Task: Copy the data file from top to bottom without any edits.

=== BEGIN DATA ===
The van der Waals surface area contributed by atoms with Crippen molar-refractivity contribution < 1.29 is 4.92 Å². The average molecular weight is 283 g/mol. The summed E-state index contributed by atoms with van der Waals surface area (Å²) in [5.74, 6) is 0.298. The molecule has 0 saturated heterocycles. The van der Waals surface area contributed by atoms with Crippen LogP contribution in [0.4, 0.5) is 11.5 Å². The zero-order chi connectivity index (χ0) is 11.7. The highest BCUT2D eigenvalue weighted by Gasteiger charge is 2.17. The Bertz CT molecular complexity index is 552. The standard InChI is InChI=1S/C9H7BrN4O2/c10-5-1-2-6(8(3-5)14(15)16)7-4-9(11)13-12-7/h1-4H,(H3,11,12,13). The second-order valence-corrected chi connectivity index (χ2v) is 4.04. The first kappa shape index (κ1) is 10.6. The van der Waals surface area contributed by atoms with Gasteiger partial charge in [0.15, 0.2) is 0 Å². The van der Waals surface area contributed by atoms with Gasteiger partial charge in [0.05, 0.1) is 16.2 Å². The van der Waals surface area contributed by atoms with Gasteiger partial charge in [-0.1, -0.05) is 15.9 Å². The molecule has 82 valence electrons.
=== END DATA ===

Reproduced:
The van der Waals surface area contributed by atoms with Crippen molar-refractivity contribution < 1.29 is 4.92 Å². The average molecular weight is 283 g/mol. The summed E-state index contributed by atoms with van der Waals surface area (Å²) in [5.74, 6) is 0.298. The molecule has 0 saturated heterocycles. The van der Waals surface area contributed by atoms with Crippen LogP contribution in [0.4, 0.5) is 11.5 Å². The zero-order chi connectivity index (χ0) is 11.7. The highest BCUT2D eigenvalue weighted by Gasteiger charge is 2.17. The Bertz CT molecular complexity index is 552. The standard InChI is InChI=1S/C9H7BrN4O2/c10-5-1-2-6(8(3-5)14(15)16)7-4-9(11)13-12-7/h1-4H,(H3,11,12,13). The second-order valence-corrected chi connectivity index (χ2v) is 4.04. The first kappa shape index (κ1) is 10.6. The van der Waals surface area contributed by atoms with Gasteiger partial charge in [0.15, 0.2) is 0 Å². The van der Waals surface area contributed by atoms with Gasteiger partial charge in [0.05, 0.1) is 16.2 Å². The van der Waals surface area contributed by atoms with Gasteiger partial charge in [-0.1, -0.05) is 15.9 Å². The molecule has 82 valence electrons.